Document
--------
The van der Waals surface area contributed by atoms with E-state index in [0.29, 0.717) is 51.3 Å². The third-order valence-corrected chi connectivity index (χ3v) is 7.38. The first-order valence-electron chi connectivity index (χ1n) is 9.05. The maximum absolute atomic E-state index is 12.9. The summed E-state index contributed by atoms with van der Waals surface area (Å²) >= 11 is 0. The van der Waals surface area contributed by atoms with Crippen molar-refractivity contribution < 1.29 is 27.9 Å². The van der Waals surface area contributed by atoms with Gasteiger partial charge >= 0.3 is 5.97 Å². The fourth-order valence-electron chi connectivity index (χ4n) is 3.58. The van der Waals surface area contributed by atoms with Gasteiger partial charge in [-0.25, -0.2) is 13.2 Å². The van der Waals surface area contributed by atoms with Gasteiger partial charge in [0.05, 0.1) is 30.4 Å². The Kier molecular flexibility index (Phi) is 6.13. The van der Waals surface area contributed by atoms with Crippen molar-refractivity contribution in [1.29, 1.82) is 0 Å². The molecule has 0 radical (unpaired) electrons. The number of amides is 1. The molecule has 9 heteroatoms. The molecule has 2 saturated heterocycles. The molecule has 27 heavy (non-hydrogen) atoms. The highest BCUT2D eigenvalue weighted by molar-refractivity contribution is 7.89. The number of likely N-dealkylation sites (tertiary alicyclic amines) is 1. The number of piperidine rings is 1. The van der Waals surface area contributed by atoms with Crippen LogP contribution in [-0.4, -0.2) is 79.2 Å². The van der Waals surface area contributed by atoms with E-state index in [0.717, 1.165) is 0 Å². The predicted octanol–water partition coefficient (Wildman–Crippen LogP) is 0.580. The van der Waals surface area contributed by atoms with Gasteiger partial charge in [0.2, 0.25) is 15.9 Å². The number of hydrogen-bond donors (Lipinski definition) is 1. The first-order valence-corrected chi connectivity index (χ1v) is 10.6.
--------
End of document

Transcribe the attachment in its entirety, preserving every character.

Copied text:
The van der Waals surface area contributed by atoms with E-state index in [0.29, 0.717) is 51.3 Å². The third-order valence-corrected chi connectivity index (χ3v) is 7.38. The first-order valence-electron chi connectivity index (χ1n) is 9.05. The maximum absolute atomic E-state index is 12.9. The summed E-state index contributed by atoms with van der Waals surface area (Å²) >= 11 is 0. The van der Waals surface area contributed by atoms with Crippen molar-refractivity contribution < 1.29 is 27.9 Å². The van der Waals surface area contributed by atoms with Gasteiger partial charge >= 0.3 is 5.97 Å². The fourth-order valence-electron chi connectivity index (χ4n) is 3.58. The van der Waals surface area contributed by atoms with Gasteiger partial charge in [-0.25, -0.2) is 13.2 Å². The van der Waals surface area contributed by atoms with Gasteiger partial charge in [0.05, 0.1) is 30.4 Å². The Kier molecular flexibility index (Phi) is 6.13. The van der Waals surface area contributed by atoms with Crippen molar-refractivity contribution in [1.29, 1.82) is 0 Å². The molecule has 0 radical (unpaired) electrons. The number of amides is 1. The molecule has 9 heteroatoms. The molecule has 2 saturated heterocycles. The molecule has 27 heavy (non-hydrogen) atoms. The highest BCUT2D eigenvalue weighted by molar-refractivity contribution is 7.89. The number of likely N-dealkylation sites (tertiary alicyclic amines) is 1. The number of piperidine rings is 1. The van der Waals surface area contributed by atoms with Crippen LogP contribution in [-0.4, -0.2) is 79.2 Å². The van der Waals surface area contributed by atoms with E-state index in [0.717, 1.165) is 0 Å². The predicted octanol–water partition coefficient (Wildman–Crippen LogP) is 0.580. The van der Waals surface area contributed by atoms with Gasteiger partial charge in [0.2, 0.25) is 15.9 Å². The number of hydrogen-bond donors (Lipinski definition) is 1. The first-order valence-corrected chi connectivity index (χ1v) is 10.6.